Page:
On a recent webinar co-hosted by Radian6 and OpenAmplify, our team had the chance to sit in on an active and detailed discussion about the role of automated sentiment analysis in monitoring social media streams. OpenAmplify’s CEO did a great job explaining the pros/cons of sentiment analysis in a candid and open manner – and kudos to Radian6 for organizing open online discussions like this.
That said, it was clear from the comments shared on the board that the attendees who had tried to use sentiment and keywords to detect leads were less than impressed with the results.
I believe there are three good reasons for this under performance, and most of it is common sense.
Reason #1: Keywords & Sentiment Aren’t Needs
Millions of people are searching for potential leads in social media streams right now. They are looking for prospective customers they can connect with – perhaps by answering a question or by offering some useful content. Most of them are filtering social media streams using keywords. Some are using sentiment signals to enhance their filters.
When trying to detect potential leads in social media, it’s really important to understand what your tool is actually searching for. Because keywords, sentiment and needs are very different things:
Keywords are “word markers” used to identify specific places, people, concepts, brands, products, etc. A keyword is nothing more than a single spelling of a noun or a phrase. A simple topic like “sports car” has many dozens of relevant keywords that identify it online. By itself, a keyword isn’t an expression of need.
Sentiment analysis aims to determine the attitude of the author with respect to some topic or for the overall post.
A statement of need is typically a question, a complaint, or an explicit request for information. A need is often expressed as a sentence or a question (although it doesn’t have to be). A need usually involves an actor and a verb phrase plus perhaps an object of action or intent. A single need is a complex thing, linguistically speaking – it may be represented by hundreds or even thousands of meaningful word combinations.
Because of these differences, Keyword Filters, Sentiment Analysis Tools and Need Detection Tools differ in their ability to spot a lead:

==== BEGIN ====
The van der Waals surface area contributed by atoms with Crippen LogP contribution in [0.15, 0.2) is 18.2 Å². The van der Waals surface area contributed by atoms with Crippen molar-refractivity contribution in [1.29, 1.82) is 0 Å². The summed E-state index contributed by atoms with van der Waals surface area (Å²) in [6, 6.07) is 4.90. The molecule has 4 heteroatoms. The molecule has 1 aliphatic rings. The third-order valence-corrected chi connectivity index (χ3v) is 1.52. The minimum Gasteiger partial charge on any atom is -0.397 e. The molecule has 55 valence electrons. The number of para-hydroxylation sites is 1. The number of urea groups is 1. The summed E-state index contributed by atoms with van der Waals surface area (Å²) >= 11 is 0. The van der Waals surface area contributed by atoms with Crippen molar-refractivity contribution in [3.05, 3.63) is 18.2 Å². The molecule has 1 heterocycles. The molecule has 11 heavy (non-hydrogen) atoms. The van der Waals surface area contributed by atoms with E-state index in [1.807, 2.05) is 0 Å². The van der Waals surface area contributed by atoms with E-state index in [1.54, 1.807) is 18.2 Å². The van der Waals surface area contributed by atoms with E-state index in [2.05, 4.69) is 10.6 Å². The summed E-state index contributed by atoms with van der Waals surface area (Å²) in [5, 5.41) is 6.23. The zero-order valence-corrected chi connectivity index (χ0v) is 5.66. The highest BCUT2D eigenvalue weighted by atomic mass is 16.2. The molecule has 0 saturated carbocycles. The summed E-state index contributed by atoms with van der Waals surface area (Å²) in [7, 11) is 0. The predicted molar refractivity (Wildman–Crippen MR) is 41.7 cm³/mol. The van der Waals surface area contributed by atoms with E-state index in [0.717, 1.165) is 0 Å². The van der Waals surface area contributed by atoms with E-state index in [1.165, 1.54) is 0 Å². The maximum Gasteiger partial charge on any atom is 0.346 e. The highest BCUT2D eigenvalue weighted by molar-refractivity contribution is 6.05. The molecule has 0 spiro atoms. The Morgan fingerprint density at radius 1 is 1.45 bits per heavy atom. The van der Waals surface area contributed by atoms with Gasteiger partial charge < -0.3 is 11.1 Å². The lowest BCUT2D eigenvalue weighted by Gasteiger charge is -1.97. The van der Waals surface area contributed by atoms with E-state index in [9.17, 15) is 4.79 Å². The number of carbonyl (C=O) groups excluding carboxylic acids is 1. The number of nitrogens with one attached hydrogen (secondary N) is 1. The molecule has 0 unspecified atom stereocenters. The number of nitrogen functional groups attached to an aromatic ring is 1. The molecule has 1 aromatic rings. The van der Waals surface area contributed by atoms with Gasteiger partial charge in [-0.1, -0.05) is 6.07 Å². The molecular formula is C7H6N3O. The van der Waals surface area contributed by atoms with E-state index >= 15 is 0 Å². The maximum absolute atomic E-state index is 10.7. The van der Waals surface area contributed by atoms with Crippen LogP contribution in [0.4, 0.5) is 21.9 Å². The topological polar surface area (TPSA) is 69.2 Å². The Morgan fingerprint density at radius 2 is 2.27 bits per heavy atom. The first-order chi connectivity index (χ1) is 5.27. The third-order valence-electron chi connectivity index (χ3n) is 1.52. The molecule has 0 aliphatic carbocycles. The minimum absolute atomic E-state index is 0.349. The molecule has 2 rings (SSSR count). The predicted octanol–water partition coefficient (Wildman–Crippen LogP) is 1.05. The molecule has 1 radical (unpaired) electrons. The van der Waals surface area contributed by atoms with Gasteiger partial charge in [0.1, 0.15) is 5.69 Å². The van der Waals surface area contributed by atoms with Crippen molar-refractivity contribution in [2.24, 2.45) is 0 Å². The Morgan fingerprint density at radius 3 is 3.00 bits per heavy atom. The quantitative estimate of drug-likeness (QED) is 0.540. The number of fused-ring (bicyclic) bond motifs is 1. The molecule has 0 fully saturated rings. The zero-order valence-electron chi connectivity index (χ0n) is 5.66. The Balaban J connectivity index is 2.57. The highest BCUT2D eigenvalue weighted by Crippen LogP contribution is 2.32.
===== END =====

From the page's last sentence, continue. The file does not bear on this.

Keyword & topic filters give you a stream of posts containing specific words and phrases. That’s it. There’s no particular meaning or intent guiding the results. There’s no room for interpretation. Spam is included if it contains a keyword. If you don’t type the right keywords into your filter, then you won’t get good results. Most SMMS tools allow you to slice and dice your stream with “tags and flags”, but the bottom line is that while keyword filters are easy to use, they generate streams that omit a lot of needs and contain a lot of noise.
Sentiment classification is typically applied to a keyword-filtered stream. Sentiment doesn’t help you detect more potential leads, but the messages you do find are tagged with positive and negative sentiment. This is useful information when lead-hunting – complaints tend to be negative, for example. But many other expressions of need are often neutral. Bottom-line, sentiment analysis provides a little better signal, but it doesn’t overcome the limitations of keyword filters – it just adds a little more information.
Need detection platforms like NeedTagger yield a stream of posts containing human expressions of explicit needs, implied needs, feelings, opinions, questions and frustrations related to your content, your brand, your target audience, your products and your industry. Need detection produces a highly filtered stream – the number of posts (yield) tends to be much less than keyword-filtered streams. For the most part, spam is also filtered out of the stream.
If you want to detect potential leads, which of these three methods should you be using?
Reason #2: Keyword-based Tools Require You To Be a Language Expert
How good are you at generating keyword lists? Before you answer, consider the following two posts, both of which are decent leads:
“I need an affordable new car with great gas mileage”
“I need to replace my VW”
If you search for brand names like “VW” or “Volkswagen”, then you won’t ever see the first lead.
This illustrates a common but important limitation of all keyword filters: if the user doesn’t understand and load all of the most important phrase and keyword combinations into their query – every possible combination that matters – then s/he will miss many potential leads.
Problem is, there are often thousands of valid word combinations that can accurately describe a specific need (lead) in the language of social media. Which ones matter most?
In the real world, most business professionals have neither the time nor the skill to generate & prioritize huge lists of relevant word combinations. They aren’t language experts, and they won’t be any time soon. This issue is a major stumbling block preventing SMMS tools from detecting leads with broad coverage and precision. This is one of the reasons we built NeedTagger.
Reason #3: Keyword & Sentiment Filters Miss Implied Needs
Implied needs are statements that represent precursors, symptoms or root causes of commercial intent. Expressions of implied needs often contain no recognizable keywords, so they are tough to detect.